Return to the Metalworking Forum | Post a Follow-Up

 o
converting grinder motor with start capacitor from 110 to 220v

Posted by bm_stclair (My Page) on
Sat, Mar 17, 07 at 0:47

Hey all,
I am hoping someone can help me with this. I recently got a grinder/sander. It was set up for 110v but the motor says 110/220v. It worked fine in the 110v configuration but I wanted it to be 220v (heard it was better on the motor) In my ignorance I figured that converting it would be like other tool voltage conversions so I rewired it per a diagram I had from another tool. A little foolish I know, but I didn't have the correct manual and I thought I could figure it out.
What I failed to see and didn't realize was that the motor starting capacitor is rated at 150 mfd and 125 VAC. Anyway, after a brief moment of the grinder running I heard a loud pop and some smoke (i think) coming from the wiring region of the motor.
I then unplugged it and turned it over. The black cover that was on the capacitor had popped off and the dielectric oil from the capacitor was all over the bench and all in the wiring.
The question pertaining to my long winded story is that I still want it to be 220v but I assume I need a different higher voltage rated capacitor. I am just not sure which one to get. Do I need to have higher capacitance as well?
Also is there any chance that I messed up the motor?


Follow-Up Postings:

 o
RE: converting grinder motor with start capacitor from 110 to 220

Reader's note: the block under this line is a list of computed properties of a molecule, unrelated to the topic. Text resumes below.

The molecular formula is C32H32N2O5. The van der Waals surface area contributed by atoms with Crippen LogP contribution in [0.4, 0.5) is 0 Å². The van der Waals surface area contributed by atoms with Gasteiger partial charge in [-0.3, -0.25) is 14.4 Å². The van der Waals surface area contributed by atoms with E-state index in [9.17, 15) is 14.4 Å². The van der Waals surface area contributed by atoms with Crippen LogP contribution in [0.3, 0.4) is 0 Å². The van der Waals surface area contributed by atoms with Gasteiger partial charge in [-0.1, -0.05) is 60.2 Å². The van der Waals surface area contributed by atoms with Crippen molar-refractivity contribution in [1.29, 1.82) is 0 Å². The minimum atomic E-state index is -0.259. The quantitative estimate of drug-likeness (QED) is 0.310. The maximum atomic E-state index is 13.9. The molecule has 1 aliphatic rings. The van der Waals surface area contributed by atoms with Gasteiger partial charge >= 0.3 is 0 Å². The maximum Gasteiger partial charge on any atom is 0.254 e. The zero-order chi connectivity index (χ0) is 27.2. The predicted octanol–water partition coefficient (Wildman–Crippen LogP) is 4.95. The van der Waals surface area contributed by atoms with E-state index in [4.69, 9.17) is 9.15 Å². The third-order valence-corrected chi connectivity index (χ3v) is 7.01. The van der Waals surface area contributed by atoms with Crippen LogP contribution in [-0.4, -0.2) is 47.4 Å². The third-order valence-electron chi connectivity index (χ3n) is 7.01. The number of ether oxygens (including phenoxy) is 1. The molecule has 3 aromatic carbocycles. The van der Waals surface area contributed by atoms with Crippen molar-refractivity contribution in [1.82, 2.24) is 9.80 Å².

The motor is fine and all you need to do is buy another cap. of the same value. You also will need to rewire it correctly for 220v-that's why the cap. blew.


 o
RE: converting grinder motor with start capacitor from 110 to 220

There should be,almost always is,a wiring diagram under the cover plate telling you how to wire for 110/220. If not contact the motor manufacturer if possible or post the motor brand and model number and any other relevant info. If someone out there has the same motor, they may have the info for you.The capacitor is only to give the needed boost for starting, then it's no longer "in the circuit"


 o Post a Follow-Up

Please Note: Only registered members are able to post messages to this forum.

    If you are a member, please log in.

    If you aren't yet a member, join now!


Return to the Metalworking Forum

Information about Posting

  • You must be logged in to post a message. Once you are logged in, a posting window will appear at the bottom of the messages. If you are not a member, please register for an account.
  • Posting is a two-step process. Once you have composed your message, you will be taken to the preview page. You will then have a chance to review your post, make changes and upload photos.
  • After posting your message, you may need to refresh the forum page in order to see it.
  • Before posting copyrighted material, please read about Copyright and Fair Use.
  • We have a strict no-advertising policy!
  • If you would like to practice posting or uploading photos, please visit our Test forum.
  • If you need assistance, please Contact Us and we will be happy to help.


Learn more about in-text links on this page here